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Peninsula Life

An empty property can often feel like a random collection of identikit rooms, no matter how well laid out they are or apparent their function. But little by little people manage to make the space theirs, and inspiration can come from anywhere: a nice view outside a particular window, a short get-a-way in an unfamiliar city, an old friend’s bedroom, and even the ambience of the neighbourhood. Eventually, lived-in spaces share a story.

The Peninsulist was lucky enough to be invited into the home of Alex Chen and Katherine Blaisdell, a couple who were so taken by the Peninsula, they bought a three-bed apartment within a couple of hours of first arriving here. They certainly know what they like.

Alex is an Independent Food and Beverage Consultant in design and development (and top chef), while Katherine is Senior Vice President of Design and Project Development for Belmond Ltd, which owns and operates luxury hotels, river cruise boats and trains world wide. So, they know a thing or two about design and entertaining then. Prior to London, they divided their home time between Dallas and Atlanta but the nature of their work means they both travel constantly to all four corners of the world.


The extent of the couple’s travels is evident in their collection of art and artefacts, as well as their furniture and accessories. A carved stone dog from Cambodia sits beside a giraffe from South Africa and a Zebra from Botswana. There’s an intricately framed canvas that hails from Peru, nestled behind a twisted bit of driftwood picked up in Texas, while antique rugs inherited from Katherine’s grandmother add colour and warmth.

The whole apartment is a beautiful, eclectic blend. Not quite modern, but not traditional either, it manages to feel homey and well lived in—a space that holds a lot of shared experiences and memories. And yet the property is just a year old and Alex and Katherine have scarcely lived in it that long. What’s their secret?

ALEX: “We’ve lived in many parts of the world and it’s very important to make home feel like home. You need to make it feel like it belongs to you.” Katherine is definitely the ideas person when it comes to their home: she plans and researches everything from layouts to furniture meticulously, leaving nothing to chance. And then Alex steps in and executes her vision with wit, flair and some brilliant lateral thinking, like using a wood-print wallpaper instead of real wood cladding to add texture and warmth in the dining area.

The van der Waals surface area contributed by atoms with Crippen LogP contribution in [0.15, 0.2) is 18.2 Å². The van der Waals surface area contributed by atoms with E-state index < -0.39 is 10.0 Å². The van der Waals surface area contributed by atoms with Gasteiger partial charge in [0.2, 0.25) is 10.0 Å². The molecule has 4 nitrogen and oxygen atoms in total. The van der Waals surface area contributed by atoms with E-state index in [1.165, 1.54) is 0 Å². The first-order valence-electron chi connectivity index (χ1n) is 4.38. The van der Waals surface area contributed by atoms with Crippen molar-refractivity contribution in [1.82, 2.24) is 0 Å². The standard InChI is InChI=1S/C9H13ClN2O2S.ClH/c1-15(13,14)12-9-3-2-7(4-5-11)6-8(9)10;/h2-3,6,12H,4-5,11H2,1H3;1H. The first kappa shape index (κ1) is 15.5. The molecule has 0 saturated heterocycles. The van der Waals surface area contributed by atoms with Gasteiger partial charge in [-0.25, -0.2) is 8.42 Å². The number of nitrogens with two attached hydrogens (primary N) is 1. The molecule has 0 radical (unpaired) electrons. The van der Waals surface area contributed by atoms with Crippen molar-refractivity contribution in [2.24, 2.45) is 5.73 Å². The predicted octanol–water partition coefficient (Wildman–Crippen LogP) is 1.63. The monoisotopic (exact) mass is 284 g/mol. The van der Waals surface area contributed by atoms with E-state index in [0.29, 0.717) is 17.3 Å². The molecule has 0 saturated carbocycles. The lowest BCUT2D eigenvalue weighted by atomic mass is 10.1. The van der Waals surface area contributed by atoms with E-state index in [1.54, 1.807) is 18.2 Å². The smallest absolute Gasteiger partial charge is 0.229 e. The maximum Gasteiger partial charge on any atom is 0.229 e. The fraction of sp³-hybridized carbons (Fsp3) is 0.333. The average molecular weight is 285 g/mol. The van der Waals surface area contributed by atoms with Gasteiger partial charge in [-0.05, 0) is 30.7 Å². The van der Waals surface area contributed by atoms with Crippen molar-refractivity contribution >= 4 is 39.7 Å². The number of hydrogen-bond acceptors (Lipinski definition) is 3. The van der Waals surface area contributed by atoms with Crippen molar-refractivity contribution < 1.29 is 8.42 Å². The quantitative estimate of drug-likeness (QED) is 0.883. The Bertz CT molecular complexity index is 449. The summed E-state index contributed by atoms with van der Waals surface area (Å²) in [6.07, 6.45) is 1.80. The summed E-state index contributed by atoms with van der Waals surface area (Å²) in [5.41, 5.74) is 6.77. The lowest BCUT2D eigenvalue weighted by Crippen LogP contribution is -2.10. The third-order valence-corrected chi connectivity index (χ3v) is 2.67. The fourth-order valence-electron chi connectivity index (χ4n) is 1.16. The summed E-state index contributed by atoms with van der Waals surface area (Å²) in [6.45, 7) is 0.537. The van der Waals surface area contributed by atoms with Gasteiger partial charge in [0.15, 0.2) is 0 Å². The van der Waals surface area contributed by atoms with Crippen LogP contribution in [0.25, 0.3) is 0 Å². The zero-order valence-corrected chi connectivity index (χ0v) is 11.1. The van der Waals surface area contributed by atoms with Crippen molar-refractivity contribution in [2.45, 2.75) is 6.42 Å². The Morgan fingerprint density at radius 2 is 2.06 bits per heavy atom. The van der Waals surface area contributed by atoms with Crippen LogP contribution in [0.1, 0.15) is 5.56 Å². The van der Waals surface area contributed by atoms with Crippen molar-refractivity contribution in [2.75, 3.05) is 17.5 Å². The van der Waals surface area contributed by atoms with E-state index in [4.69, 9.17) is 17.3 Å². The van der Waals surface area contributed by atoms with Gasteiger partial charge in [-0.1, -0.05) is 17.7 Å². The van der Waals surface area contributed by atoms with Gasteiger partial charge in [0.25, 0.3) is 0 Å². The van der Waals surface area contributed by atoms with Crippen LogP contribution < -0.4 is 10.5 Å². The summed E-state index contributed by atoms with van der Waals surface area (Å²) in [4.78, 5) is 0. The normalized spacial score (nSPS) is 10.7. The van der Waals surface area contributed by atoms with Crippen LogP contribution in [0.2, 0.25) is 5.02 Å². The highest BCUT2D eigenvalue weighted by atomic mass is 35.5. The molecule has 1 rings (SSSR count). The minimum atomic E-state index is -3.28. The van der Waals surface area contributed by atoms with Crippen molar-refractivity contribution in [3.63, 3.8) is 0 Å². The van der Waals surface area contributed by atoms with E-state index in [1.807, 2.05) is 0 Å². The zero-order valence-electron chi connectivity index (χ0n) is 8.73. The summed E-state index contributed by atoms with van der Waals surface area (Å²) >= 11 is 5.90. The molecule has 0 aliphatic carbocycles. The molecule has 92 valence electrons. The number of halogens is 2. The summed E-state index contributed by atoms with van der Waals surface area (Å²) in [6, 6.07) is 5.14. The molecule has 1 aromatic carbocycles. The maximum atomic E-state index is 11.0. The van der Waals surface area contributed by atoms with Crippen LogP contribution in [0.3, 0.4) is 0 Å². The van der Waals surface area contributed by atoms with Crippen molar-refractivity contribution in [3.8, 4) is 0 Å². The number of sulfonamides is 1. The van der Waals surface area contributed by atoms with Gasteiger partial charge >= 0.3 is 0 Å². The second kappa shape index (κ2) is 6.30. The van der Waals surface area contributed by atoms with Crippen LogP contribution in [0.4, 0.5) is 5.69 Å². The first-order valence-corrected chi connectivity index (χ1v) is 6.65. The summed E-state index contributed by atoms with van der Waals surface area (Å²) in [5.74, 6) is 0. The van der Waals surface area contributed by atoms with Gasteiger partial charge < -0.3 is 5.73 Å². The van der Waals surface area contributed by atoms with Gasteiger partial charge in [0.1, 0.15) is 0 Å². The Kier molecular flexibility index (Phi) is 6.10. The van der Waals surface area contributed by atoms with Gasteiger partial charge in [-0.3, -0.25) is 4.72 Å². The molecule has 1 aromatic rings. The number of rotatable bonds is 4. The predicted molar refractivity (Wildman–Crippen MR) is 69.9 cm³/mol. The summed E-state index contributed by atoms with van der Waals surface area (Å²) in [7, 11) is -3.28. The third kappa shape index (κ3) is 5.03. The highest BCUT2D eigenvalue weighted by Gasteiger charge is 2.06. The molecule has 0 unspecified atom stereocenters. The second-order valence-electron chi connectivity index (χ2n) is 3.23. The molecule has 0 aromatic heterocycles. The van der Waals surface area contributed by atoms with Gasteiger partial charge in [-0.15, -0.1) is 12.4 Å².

ALEX: “We talk about what needs doing then Katherine goes off travelling for work and by the time she gets back the room is done.”

KATHERINE: “When I see our neighbours’ houses it always amazes me how all the homes look so unique.”

KATHERINE: “The key is I like a little bit of colour. And I don’t like to look at nothingness. So even in the bathroom there are prints and objects on display to lift the spirits. And every single piece – every little thing – has a story.”


Photography: Ingrid Rasmussen


There’s no part of the apartment that hasn’t been carefully considered. Though compact, the study area has a strong presence, almost like a room within a room. The magnetic chalkboard paint delineates the space, giving a surface to write on while the chandelier illustration (drawn by Alex) is a tongue-in-cheek nod to the trompe l’ceil wallpaper that frames the dining area further along.

ALEX: “I work in the study area in the evenings or on grey days, but when the sun’s shining I sit at the dining table so I can look out.” Down the hall, Alex and Katherine have used the double-height ceiling of the stairwell to its full potential to display a range of the artwork they’ve collected over the years.

Pieces from America, Portugal, Italy and the UK hang side by side; etchings, illustrations, oil paintings and watercolours. Modern and traditional, abstract and still life. The common theme is that every piece means something to them. It’s a memory of a journey, a project, an experience. Something to make them smile and to lift their spirits.

KATHERINE: “We like to pick up something, however small, from everywhere we go.”


When it comes to dining it’s all about Alex. Having been a professional chef, he loves nothing more than to put his skills to use when entertaining friends and family, and an invitation to dine chez Chens promises to be as delightfully surprising as it is delicious.


ALEX: The heart of the home for us is definitely the kitchen. This is what we’ve learned from all the different places we’ve lived in.

KATHERINE: “Alex likes to go down to Borough Market early in the morning before the tourists, and take his time buying ingredients. But he never actually plans the menu until the very last minute.”


It’s clear that the key to Alex and Katherine’s success is that they play to each other’s strengths. Their design-savvy approach is bolstered by the confidence to try new things and to do it themselves. And their success is evident.

In just one year they’ve achieved what many of us couldn’t even imagine getting done in a decade: a house that feels very much like a home, filled with beautiful, and lovingly chosen and displayed, furniture, art and objects.

What’s really wonderful though is that everything they’ve done feels achievable, even by those of us who wouldn’t know a paint roller from a spirit level.

With thanks to Alex Chen and Katherine Blaisdell for letting The Peninsulist have a nose round their stunning home.

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